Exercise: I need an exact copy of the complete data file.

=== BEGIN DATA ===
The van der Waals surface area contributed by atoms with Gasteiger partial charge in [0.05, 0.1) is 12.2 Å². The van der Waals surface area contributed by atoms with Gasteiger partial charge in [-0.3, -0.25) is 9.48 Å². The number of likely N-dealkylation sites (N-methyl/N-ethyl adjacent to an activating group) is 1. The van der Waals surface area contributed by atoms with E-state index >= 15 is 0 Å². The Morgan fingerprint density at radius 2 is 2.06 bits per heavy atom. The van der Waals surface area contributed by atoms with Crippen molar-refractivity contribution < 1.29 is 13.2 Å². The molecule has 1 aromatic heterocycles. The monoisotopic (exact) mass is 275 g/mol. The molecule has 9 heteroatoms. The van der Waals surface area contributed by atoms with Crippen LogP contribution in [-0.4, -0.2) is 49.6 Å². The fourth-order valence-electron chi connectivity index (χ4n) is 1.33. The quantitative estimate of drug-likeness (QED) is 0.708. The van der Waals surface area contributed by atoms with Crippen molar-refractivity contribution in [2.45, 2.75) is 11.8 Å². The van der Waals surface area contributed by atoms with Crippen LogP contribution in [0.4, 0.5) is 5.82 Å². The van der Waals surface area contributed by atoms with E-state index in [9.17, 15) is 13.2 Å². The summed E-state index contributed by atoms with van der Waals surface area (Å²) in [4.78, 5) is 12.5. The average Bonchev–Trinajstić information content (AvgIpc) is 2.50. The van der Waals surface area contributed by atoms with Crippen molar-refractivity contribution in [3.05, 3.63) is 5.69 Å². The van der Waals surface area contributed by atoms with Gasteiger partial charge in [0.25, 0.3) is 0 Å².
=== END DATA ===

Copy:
The van der Waals surface area contributed by atoms with Gasteiger partial charge in [0.05, 0.1) is 12.2 Å². The van der Waals surface area contributed by atoms with Gasteiger partial charge in [-0.3, -0.25) is 9.48 Å². The number of likely N-dealkylation sites (N-methyl/N-ethyl adjacent to an activating group) is 1. The van der Waals surface area contributed by atoms with E-state index >= 15 is 0 Å². The Morgan fingerprint density at radius 2 is 2.06 bits per heavy atom. The van der Waals surface area contributed by atoms with Crippen molar-refractivity contribution < 1.29 is 13.2 Å². The molecule has 1 aromatic heterocycles. The monoisotopic (exact) mass is 275 g/mol. The molecule has 9 heteroatoms. The van der Waals surface area contributed by atoms with Crippen LogP contribution in [-0.4, -0.2) is 49.6 Å². The fourth-order valence-electron chi connectivity index (χ4n) is 1.33. The quantitative estimate of drug-likeness (QED) is 0.708. The van der Waals surface area contributed by atoms with Crippen molar-refractivity contribution in [2.45, 2.75) is 11.8 Å². The van der Waals surface area contributed by atoms with Crippen LogP contribution in [0.4, 0.5) is 5.82 Å². The van der Waals surface area contributed by atoms with E-state index in [9.17, 15) is 13.2 Å². The summed E-state index contributed by atoms with van der Waals surface area (Å²) in [4.78, 5) is 12.5. The average Bonchev–Trinajstić information content (AvgIpc) is 2.50. The van der Waals surface area contributed by atoms with Crippen molar-refractivity contribution in [3.05, 3.63) is 5.69 Å². The van der Waals surface area contributed by atoms with Gasteiger partial charge in [0.25, 0.3) is 0 Å².